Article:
Doctrine Disrupted: Doing Business in a Post-Chevron World - McDermott Will & Emery

Key Takeaways | 2024 Enforcement Outlook | Doctrine Disrupted: Doing Business in a Post-Chevron World


On June 28, 2024, in Loper Bright Enterprises v. Raimondo, the US Supreme Court overruled the decades-old Chevron doctrine. That decision marks the end of judicial deference to agency interpretations of statutory ambiguities.

During this webinar in our Enforcement Outlook series, Paul Hughes and Sarah Hogarth broke down the decision and previewed what lies ahead for the business community.

Top takeaways included:

  1. Courts, not agencies, must now determine the meaning of federal statutes. Loper Bright overruled the 40-year-old Chevron doctrine. Under Chevron, where a statute had one unambiguous meaning, its language controlled. Where, however, a statute was silent or ambiguous on an issue, Chevron required courts to defer to an agency’s “permissible” reading of a statute.
    1. Chevron created a regime under which statutes could have multiple meanings, with agencies enabled to supply or even change a statute’s meaning.
    2. Loper Bright now fully eradicates deference to agencies in statutory construction. It requires courts to use all the ordinary tools of statutory construction to reach the “best reading” of a statute, including to resolve any ambiguities.
    3. Although courts will certainly consider agency positions on the meaning of a statute, those views will no longer carry controlling weight.
  2. The Court has set clear go-forward instructions even where a statute leaves an agency discretion. A statute might leave an agency discretion by:
    1. Express delegation, like directing an agency to define a particular statutory term;
    2. Express/implied directions to fill up the details of a statutory scheme through rulemaking, like when standing up a new federal program; or
    3. Implicit delegation through terms with “regulatory flexibility” like “appropriate” or “reasonable.”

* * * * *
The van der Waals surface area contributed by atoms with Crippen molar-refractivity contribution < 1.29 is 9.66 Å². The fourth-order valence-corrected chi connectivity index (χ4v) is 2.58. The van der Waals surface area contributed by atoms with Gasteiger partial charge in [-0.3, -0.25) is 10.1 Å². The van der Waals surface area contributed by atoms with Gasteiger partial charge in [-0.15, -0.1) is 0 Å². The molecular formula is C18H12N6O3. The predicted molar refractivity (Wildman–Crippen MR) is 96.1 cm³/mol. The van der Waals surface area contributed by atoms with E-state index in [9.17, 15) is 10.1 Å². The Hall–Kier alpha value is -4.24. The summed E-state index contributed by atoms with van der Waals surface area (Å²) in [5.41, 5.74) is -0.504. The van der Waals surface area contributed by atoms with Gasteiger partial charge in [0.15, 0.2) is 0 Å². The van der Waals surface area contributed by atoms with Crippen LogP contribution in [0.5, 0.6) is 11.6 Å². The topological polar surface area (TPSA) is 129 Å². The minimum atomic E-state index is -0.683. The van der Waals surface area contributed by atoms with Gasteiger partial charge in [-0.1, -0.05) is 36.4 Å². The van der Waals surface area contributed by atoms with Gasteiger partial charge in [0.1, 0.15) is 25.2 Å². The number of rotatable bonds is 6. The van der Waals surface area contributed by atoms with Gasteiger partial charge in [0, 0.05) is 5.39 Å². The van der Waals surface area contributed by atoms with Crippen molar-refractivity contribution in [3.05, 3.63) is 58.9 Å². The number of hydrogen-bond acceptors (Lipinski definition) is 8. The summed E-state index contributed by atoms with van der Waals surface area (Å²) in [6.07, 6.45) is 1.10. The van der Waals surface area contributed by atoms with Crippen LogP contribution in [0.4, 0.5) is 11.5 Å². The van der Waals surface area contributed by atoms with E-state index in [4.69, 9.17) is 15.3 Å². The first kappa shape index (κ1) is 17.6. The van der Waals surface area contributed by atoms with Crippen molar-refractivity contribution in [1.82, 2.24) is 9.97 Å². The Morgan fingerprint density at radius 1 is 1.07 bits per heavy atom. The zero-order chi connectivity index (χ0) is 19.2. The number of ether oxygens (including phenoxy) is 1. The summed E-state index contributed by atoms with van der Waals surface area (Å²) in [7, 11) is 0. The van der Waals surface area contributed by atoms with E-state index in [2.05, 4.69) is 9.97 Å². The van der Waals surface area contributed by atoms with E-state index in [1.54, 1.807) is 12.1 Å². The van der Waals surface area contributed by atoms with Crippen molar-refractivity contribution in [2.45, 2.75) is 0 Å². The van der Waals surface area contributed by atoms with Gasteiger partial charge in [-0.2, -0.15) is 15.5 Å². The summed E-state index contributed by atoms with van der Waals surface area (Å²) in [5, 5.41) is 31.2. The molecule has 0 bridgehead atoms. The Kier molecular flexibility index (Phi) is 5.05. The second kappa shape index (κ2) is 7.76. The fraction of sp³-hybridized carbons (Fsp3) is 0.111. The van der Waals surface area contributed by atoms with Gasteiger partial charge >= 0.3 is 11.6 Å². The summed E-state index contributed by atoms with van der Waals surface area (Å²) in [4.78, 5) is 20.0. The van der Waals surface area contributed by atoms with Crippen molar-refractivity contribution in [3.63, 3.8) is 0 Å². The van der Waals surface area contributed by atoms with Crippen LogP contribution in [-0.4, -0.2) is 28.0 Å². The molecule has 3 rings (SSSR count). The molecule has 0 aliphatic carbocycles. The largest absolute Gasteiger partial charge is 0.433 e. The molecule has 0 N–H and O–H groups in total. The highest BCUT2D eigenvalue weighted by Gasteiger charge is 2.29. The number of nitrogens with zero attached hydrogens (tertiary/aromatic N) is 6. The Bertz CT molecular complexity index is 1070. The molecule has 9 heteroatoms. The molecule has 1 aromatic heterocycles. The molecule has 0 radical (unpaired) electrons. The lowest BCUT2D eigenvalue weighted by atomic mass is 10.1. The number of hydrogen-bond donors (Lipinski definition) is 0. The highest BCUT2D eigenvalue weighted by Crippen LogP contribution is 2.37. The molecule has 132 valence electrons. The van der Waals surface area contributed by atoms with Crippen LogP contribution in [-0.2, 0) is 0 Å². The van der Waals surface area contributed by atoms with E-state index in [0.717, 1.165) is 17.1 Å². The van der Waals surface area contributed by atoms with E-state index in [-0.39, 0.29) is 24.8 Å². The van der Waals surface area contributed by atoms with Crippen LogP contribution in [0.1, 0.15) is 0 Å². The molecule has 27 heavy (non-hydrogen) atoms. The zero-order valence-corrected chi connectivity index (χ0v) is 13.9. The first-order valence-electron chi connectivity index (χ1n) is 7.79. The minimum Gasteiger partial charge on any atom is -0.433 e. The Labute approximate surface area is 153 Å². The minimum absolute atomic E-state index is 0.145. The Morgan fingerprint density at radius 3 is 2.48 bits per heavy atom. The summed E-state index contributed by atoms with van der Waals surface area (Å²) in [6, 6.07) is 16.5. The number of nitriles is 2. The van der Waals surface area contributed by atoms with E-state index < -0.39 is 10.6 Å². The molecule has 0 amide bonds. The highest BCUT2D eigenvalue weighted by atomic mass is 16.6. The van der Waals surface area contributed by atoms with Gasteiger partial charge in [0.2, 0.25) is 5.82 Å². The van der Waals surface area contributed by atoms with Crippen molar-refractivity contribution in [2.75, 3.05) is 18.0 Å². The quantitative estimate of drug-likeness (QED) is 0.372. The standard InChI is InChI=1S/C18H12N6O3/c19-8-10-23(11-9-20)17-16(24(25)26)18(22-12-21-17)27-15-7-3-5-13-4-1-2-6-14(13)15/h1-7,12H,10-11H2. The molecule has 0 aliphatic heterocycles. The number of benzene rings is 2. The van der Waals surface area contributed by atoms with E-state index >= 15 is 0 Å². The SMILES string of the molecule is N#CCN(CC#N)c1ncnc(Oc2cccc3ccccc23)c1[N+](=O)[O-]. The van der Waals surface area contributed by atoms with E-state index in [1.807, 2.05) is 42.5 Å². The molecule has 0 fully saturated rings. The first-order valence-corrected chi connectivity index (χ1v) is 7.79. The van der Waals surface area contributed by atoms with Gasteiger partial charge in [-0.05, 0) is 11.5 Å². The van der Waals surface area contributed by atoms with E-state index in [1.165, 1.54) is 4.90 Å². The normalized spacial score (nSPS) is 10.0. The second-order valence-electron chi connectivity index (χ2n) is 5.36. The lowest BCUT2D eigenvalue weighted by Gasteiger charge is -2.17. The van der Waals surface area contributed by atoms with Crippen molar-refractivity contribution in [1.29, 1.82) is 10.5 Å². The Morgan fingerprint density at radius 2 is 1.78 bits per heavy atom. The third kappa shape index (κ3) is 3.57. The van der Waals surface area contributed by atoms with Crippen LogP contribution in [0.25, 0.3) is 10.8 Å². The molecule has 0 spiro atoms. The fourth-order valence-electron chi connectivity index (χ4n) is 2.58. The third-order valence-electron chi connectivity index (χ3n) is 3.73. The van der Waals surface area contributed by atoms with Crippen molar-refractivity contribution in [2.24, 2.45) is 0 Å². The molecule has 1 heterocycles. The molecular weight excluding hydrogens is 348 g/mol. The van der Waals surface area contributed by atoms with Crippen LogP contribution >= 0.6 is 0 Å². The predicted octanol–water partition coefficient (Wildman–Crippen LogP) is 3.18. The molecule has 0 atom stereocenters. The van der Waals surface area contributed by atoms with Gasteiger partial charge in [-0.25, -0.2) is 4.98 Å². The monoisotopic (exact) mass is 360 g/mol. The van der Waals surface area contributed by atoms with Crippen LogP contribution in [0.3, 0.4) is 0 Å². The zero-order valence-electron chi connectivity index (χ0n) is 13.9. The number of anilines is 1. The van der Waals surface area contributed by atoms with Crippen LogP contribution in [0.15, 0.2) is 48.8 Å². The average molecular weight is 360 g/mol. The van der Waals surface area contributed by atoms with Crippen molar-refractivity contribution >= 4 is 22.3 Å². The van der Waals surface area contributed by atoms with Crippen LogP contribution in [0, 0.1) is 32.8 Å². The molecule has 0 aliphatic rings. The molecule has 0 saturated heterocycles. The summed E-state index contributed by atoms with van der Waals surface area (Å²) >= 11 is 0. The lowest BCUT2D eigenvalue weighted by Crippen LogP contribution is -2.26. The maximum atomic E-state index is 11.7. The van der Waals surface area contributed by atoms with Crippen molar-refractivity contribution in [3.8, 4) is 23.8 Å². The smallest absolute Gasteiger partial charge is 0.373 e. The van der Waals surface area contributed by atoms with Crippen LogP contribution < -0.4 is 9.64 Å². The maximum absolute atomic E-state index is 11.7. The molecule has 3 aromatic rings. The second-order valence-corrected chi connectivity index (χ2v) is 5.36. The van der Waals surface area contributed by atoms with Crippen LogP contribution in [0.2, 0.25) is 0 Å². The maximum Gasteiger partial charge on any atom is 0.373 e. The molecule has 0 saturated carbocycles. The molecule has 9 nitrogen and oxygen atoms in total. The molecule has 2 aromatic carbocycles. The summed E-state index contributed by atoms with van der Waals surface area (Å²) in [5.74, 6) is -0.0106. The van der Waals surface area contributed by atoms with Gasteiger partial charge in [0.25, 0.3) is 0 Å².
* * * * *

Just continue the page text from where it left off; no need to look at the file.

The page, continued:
• Even where the statute has done so, courts must now assess:
    • Has the agency acted within congressionally set “boundaries”?
    • Has the agency engaged in “reasoned decisionmaking”?
  1. Loper Bright comes at a time when courts are very focused on agency action. Several major decisions in recent years limited agency authority.
    1. Retraction of deference: In 2019, in Kisor v. Wilkie, argued by McDermott’s Paul Hughes, the Court salvaged, but substantially pared back, Auer deference – a deference doctrine that obligated courts to defer to agency interpretations of ambiguous regulations. Through Loper Bright, binding deference on questions of statutory interpretation has been overruled.
    2. Major questions doctrine: In West Virginia v. Environmental Protection Agency (2022) and Biden v. Nebraska (2023), the Court held agency action invalid using the major questions doctrine.
    3. Statute of limitation: In Corner Post v. Board of Governors of the Federal Reserve System, the Court rejected a reading of the Administrative Procedure Act’s statute of limitations that would preclude facial challenges to regulations after six years, giving new market entrants an opportunity to challenge old regulations.
    4. Seventh Amendment: This term, in Securities and Exchange Commission v. Jarkesy, the Court held that the Seventh Amendment entitles a defendant to a jury trial, not trial by administrative tribunal, when the SEC seeks civil penalties for securities fraud.
  2. There is both risk and opportunity in a post-Loper Bright world. Businesses are likely to face some increased uncertainty in Loper Bright’s wake. Agency regulations or guidance will no longer have the same stabilizing effect, and reliance on them may need to be reexamined. Courts may also disagree over statutes’ best meaning.
  • Businesses have available several strategies to respond to this uncertainty:
    • Regulated entities should assess the statute, determine its “best” reading and ensure agency authority satisfies Loper Bright’s inquiry; agency regulations and guidance are no longer as reliable.
    • Regulated entities should assess how they interact with agencies. Agencies will need to do substantial homework to ensure any regulations or actions comport with the statute. This provides a huge opportunity for regulated entities to assist agencies by participating in agency processes.
    • Litigation will become yet more omnipresent for regulated entities.
    • Regulated entities may want to call on Congress to add more specificity in legislation.
  • Businesses also will have increased ability to use strategic litigation with agencies.
    • Any regulatory pain points should be evaluated to ensure the agency’s action comports with the statutory text, is authorized by the statute and is the product of reasoned decisionmaking.
    • Parties should emphasize building administrative records with their governing agencies. Regulated parties can now supply expert views to agencies on statutory meaning. These record materials may later assist courts in discerning the best reading of a statute. And a strong administrative record is essential to successfully challenging (or defending) agency action.

Check out past recordings and materials from our Enforcement Outlook webinar series.

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